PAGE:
Jing Qi was clear-headed now, smiling. “What are you saying? I’m a big human that weighs a hundred or so catties. How could I bicker with this little thing that weighs a couple of taels?”
Wu Xi paused, suddenly feeling uncomfortable upon hearing that, because the attitude displayed in Jing Qi’s understating words was very similar to the attitude he had towards him — like he was a child. It was very indulgent, though it was an indulgence that wasn’t taken seriously… he thus had to say, “I… shouldn’t have let you be alone in the courtyard today. I should have told you in advance…”
Whilst Jing Qi got out of bed, he said casually, “It was my slip of the hand. What did it have to do with you?” He stretched his back, feeling rather energetic, and the ample sleep put him in a good mood. “It’s so late, I won’t trouble you. I’m returning to the Estate.”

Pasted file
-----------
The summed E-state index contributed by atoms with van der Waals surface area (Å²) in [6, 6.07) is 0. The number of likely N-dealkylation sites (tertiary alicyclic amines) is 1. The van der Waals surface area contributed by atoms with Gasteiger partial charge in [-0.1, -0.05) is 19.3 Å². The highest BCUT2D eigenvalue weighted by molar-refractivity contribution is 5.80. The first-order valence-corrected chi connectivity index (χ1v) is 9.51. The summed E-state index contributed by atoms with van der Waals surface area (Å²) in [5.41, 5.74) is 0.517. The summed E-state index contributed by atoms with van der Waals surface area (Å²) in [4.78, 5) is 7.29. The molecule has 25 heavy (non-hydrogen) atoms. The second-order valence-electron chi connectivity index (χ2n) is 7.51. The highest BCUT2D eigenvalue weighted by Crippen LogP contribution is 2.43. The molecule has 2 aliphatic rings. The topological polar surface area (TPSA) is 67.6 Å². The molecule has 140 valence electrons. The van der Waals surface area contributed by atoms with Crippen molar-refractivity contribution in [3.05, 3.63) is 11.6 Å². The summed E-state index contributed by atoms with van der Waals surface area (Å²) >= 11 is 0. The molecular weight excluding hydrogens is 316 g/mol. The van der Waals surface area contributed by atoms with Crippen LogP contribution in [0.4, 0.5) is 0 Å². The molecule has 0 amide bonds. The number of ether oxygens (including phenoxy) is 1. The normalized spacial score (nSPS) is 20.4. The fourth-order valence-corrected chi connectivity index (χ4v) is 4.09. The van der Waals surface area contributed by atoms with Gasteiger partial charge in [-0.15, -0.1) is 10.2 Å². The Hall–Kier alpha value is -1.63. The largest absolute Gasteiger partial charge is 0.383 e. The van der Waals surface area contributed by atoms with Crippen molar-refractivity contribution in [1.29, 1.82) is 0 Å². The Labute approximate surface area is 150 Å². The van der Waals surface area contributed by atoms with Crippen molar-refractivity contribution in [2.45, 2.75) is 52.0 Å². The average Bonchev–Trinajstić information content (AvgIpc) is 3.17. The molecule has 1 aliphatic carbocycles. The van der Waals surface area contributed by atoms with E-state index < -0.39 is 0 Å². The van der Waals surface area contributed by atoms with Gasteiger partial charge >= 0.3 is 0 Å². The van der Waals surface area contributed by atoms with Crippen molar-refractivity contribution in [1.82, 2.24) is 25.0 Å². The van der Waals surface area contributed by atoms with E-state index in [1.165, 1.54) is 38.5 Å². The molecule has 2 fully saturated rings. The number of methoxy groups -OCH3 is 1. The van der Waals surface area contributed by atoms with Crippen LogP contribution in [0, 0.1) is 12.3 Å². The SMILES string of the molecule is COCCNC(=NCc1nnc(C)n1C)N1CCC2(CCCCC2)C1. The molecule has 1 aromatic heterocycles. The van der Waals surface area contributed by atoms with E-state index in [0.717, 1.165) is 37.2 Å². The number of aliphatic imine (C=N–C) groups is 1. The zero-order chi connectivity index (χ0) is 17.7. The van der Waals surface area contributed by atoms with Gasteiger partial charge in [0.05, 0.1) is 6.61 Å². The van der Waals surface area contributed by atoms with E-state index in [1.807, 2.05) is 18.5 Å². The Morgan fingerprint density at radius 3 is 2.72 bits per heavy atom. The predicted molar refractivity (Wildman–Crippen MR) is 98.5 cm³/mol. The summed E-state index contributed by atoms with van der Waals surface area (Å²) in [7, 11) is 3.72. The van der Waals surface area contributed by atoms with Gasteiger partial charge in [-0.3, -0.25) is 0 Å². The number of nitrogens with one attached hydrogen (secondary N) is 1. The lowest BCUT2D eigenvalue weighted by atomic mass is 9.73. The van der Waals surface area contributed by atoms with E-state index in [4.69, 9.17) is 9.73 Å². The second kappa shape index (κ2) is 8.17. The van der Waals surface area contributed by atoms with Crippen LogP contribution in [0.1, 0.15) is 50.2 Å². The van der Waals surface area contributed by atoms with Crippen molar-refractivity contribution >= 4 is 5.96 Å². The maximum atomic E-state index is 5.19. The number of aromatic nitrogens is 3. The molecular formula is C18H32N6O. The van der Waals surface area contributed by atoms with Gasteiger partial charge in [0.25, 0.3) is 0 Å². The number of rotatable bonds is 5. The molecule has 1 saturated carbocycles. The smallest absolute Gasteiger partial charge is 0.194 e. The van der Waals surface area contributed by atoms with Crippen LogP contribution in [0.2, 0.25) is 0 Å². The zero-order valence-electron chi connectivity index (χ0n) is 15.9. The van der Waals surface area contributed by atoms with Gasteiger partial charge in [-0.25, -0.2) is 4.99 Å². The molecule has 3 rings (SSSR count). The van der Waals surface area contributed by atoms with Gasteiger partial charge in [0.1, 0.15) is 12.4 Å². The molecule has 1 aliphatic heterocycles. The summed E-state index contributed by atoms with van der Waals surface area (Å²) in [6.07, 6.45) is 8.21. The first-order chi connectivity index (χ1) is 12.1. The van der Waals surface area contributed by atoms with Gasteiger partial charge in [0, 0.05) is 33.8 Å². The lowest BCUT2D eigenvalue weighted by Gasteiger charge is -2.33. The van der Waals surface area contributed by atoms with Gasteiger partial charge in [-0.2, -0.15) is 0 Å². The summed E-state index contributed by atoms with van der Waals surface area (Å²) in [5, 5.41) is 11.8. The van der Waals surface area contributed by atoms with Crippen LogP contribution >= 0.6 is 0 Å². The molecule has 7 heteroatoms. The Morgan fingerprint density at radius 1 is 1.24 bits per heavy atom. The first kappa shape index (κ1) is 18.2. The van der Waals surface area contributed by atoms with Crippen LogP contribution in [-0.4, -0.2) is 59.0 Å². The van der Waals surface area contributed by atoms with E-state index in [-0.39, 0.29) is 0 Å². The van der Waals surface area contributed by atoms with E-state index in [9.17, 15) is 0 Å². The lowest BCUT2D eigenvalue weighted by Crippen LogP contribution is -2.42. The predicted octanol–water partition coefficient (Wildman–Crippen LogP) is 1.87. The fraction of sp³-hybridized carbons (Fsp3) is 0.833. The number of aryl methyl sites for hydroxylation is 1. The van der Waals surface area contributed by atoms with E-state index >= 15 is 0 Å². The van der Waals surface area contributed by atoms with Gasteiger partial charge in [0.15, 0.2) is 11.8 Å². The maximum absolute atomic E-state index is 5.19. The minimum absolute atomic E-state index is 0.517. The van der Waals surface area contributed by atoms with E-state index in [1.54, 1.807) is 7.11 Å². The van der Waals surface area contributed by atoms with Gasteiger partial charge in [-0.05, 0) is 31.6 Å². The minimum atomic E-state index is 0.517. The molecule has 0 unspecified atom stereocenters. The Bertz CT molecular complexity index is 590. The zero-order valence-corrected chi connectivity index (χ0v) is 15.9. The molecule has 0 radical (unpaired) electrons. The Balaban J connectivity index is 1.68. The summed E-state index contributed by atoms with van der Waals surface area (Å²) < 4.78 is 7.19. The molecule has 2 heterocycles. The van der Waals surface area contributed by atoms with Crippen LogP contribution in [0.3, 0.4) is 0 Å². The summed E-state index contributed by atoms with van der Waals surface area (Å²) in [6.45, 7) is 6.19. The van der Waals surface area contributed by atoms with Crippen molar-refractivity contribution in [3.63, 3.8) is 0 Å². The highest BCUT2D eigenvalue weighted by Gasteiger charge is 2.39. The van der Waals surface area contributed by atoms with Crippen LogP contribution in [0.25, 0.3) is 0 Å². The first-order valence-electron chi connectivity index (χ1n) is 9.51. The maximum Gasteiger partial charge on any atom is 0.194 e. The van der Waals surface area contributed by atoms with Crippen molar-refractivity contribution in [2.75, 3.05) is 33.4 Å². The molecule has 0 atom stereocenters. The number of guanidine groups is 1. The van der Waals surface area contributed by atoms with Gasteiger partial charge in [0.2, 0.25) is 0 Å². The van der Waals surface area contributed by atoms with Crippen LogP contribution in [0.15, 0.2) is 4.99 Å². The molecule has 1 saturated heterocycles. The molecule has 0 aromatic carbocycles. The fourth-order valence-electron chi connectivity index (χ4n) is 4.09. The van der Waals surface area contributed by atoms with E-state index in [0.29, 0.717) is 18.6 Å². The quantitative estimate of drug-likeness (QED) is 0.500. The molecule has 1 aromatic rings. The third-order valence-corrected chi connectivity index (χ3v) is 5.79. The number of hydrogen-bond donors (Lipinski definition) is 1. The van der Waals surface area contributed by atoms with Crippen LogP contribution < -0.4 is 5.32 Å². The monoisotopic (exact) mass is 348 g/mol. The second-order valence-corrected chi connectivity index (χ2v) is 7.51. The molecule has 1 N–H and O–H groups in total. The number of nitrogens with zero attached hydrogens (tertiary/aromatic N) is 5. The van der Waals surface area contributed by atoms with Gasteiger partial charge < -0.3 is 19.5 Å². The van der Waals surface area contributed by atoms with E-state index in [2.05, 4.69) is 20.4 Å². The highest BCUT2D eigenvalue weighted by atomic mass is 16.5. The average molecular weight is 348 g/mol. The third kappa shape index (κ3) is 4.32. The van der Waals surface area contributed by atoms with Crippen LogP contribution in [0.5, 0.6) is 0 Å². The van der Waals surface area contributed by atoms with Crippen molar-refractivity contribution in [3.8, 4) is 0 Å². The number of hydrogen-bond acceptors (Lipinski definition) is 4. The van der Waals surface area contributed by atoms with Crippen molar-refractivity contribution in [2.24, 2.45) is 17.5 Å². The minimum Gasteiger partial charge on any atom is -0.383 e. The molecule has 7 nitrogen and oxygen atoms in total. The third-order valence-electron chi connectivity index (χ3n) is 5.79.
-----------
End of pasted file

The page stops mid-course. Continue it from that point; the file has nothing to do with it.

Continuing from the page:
Looking on as he was about to leave, Wu Xi abruptly stood up and called out to him as if supernatural forces were at work. “Beiyuan…”
Jing Qi paused, raised his brows, and looked at him. He noticed that the youth had a slightly confounded expression on his face, appearing to want to say something yet stopping, and looking like he got into trouble yet was hesitant and afraid to speak. He stopped in his tracks, gazing at him with a bit of profundity.